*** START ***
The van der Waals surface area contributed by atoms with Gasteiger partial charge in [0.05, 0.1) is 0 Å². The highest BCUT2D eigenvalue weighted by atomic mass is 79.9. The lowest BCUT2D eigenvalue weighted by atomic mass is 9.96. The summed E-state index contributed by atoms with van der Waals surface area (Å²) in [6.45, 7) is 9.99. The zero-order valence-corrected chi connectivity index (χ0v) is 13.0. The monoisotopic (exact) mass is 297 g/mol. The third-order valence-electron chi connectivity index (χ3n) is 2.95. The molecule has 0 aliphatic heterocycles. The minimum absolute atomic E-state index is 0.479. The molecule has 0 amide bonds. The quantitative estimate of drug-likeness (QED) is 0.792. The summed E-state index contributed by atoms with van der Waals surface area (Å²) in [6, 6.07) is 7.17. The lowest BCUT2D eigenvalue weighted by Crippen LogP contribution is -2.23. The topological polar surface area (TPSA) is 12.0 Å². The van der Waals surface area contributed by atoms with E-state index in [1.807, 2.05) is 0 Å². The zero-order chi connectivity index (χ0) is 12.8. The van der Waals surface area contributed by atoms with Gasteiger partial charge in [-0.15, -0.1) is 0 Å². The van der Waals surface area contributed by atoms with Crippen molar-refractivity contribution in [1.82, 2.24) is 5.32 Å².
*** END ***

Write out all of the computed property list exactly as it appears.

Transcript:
The van der Waals surface area contributed by atoms with Gasteiger partial charge in [0.05, 0.1) is 0 Å². The highest BCUT2D eigenvalue weighted by atomic mass is 79.9. The lowest BCUT2D eigenvalue weighted by atomic mass is 9.96. The summed E-state index contributed by atoms with van der Waals surface area (Å²) in [6.45, 7) is 9.99. The zero-order valence-corrected chi connectivity index (χ0v) is 13.0. The monoisotopic (exact) mass is 297 g/mol. The third-order valence-electron chi connectivity index (χ3n) is 2.95. The molecule has 0 aliphatic heterocycles. The minimum absolute atomic E-state index is 0.479. The molecule has 0 amide bonds. The quantitative estimate of drug-likeness (QED) is 0.792. The summed E-state index contributed by atoms with van der Waals surface area (Å²) in [6, 6.07) is 7.17. The lowest BCUT2D eigenvalue weighted by Crippen LogP contribution is -2.23. The topological polar surface area (TPSA) is 12.0 Å². The van der Waals surface area contributed by atoms with E-state index in [1.807, 2.05) is 0 Å². The zero-order chi connectivity index (χ0) is 12.8. The van der Waals surface area contributed by atoms with Gasteiger partial charge in [-0.15, -0.1) is 0 Å². The van der Waals surface area contributed by atoms with Crippen molar-refractivity contribution in [1.82, 2.24) is 5.32 Å².